FRIDAY MORNING UPDATE

UCONN BASKETBALL UNDER INVESTIGATION

Susan Herbst

The University of Connecticut confirms it is the target of an NCAA investigation into its men’s basketball program. University President Susan Herbst, in a statement released Friday morning, says the school is committed to “a culture of compliance” and intends to fully cooperate with the investigation. The school says it was already conducting an internal investigation after receiving allegations last fall and retained a law firm that specializes in athletics compliance. The school didn’t reveal the nature of the allegations. Hearst Connecticut Media, which first reported news of the investigation, cited unidentified sources saying they were related to recruiting.

ANOTHER TROOPER CONTEMPLATED

A proposal to hire a second resident state trooper in Preston is drawing mixed reaction. Opponents of the idea say they don’t want to spend additional money for another trooper, but Preston resident Susan Strader says the town could use more police protection and that the $47,000 cost should not be an issue. Preston resident Peter Liebert says a second resident trooper would provide the town with a valuable asset know that there is more traffic due to the casinos. Strader and Liebert spoke during a special town meeting last night at Preston Veterans Memorial School. Town voters will decide on the reinstatement of a second resident trooper during a referendum on February 6th. A 3.48 million dollar capital improvement plan will also be on the ballot that day.

BUM FLIPS

Aundre Bumgardner

Former Republican State Representative AundrĂ© Bumgardner has split from the party over comments by President Donald Trump, and has become the campaign treasurer for the Democratic opponent who defeated him in 2016, State Rep. Joe de la Cruz. Bumgardner, who is Puerto Rican, Panamanian and African-American, switched parties, saying he was disillusioned by what he described as Trump’s “bombastic rhetoric” that crossed the line. Bumgardner said he has watched Republicans remain largely silent in the face of racially charged comments to avoid upsetting their base of supporters.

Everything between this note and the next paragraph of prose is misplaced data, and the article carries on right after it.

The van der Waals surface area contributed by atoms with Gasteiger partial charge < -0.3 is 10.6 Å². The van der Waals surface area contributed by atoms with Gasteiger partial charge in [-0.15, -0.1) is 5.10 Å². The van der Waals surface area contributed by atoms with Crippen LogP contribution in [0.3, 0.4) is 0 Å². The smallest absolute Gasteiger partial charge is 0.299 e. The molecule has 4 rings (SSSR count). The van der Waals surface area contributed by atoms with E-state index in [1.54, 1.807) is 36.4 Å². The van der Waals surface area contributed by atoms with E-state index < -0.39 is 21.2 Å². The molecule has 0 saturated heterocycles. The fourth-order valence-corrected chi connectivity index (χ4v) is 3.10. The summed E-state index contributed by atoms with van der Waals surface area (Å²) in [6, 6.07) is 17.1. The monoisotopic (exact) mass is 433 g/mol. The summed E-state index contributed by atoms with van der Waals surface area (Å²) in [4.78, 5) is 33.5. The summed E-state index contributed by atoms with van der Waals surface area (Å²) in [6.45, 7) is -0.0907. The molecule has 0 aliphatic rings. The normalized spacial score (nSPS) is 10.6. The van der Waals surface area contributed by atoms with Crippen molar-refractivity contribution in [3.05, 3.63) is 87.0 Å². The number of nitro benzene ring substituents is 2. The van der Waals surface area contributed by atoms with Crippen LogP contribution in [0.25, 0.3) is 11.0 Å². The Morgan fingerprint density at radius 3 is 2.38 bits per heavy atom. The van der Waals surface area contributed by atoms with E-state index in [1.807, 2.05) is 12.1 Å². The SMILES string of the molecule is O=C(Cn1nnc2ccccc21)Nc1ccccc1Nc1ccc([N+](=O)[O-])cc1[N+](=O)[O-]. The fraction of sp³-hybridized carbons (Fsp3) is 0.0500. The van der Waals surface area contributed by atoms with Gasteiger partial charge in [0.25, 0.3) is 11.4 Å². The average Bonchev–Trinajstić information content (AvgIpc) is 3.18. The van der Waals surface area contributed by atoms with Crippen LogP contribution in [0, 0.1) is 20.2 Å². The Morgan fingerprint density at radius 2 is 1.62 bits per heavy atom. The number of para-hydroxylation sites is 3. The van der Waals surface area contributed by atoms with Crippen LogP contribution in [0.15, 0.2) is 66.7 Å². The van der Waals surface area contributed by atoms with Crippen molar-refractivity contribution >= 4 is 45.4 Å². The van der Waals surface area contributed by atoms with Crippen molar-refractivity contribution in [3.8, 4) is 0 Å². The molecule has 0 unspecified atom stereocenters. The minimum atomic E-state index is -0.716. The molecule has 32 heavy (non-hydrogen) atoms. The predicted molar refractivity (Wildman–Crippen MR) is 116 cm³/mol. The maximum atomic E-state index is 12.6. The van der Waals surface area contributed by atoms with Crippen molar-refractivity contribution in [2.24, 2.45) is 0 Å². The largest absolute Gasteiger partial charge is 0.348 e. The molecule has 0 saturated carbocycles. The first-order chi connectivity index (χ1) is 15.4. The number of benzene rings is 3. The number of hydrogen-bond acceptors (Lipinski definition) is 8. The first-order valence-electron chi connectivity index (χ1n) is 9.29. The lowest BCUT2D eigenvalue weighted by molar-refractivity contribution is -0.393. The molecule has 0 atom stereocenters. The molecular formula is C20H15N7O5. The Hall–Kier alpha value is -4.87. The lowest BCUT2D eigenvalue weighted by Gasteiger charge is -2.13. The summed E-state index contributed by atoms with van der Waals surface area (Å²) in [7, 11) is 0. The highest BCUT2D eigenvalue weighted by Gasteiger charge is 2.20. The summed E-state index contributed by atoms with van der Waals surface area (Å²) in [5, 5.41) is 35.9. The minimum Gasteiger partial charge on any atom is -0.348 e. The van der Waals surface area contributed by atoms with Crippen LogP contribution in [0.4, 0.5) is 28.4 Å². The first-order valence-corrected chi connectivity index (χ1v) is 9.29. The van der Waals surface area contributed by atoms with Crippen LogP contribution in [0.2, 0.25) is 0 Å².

CMEEC MEANS WELL

Recently appointed municipal electric energy cooperative consumer advocate Bill Kowalski told the CMEEC board of directors Thursday that the Connecticut Municipal Electric Energy Cooperative has strong ethics and conflict-of-interest policies and makes as much of the agency’s operational information available to the public as possible. Kowalski started Jan. 2 in the position created by a state law. He told the CMEEC board that while his prime duty is to protect the interest of cooperative member ratepayers, that goal will not necessarily be adversarial to the CMEEC board.

PROJECT HITS SNAG

The glass and steel structure now covering the Hygienic Art Park has not only caught the attention of passers-by on Bank Street in New London, but also the eye of city zoning officials. Earlier this month, officials confirmed the corner of the structure overhangs the Hygienic’s historic building by a few inches, something that was not in the original plans approved by the city. Since the structure doesn’t match the plans, the city is unable to sign off on a certificate of occupancy and allow use of the park. Hygienic officials will have to apply to the Planning and Zoning Commission for a site plan modification. The application is expected to be taken up next month.

OHIO MAYOR SUPPORTS POWER PLANT COMPANY

An Ohio mayor is giving his full-throttled support of a power plant under construction in his city by the same developer building a similar plant in Killingly. Mayor Larry Mulligan of Middletown, Ohio earlier this month sent a letter to “The Bulletin” expressing his support of Florida-based NTE Energy’s plan to build a 500-megawatt power plant in Middletown. Mulligan said the company kept its word to hire 350 construction workers and funnel “millions of dollars” in payroll and tax revenue into the city’s coffers. The Killingly Town Council has approved a pair of agreements with NTE that would net the town more than $90 million in tax revenue over 20 years if the plant gets built. Last year, Killingly Town Council meetings included comments from dozens of individuals calling for the rejection of the project.

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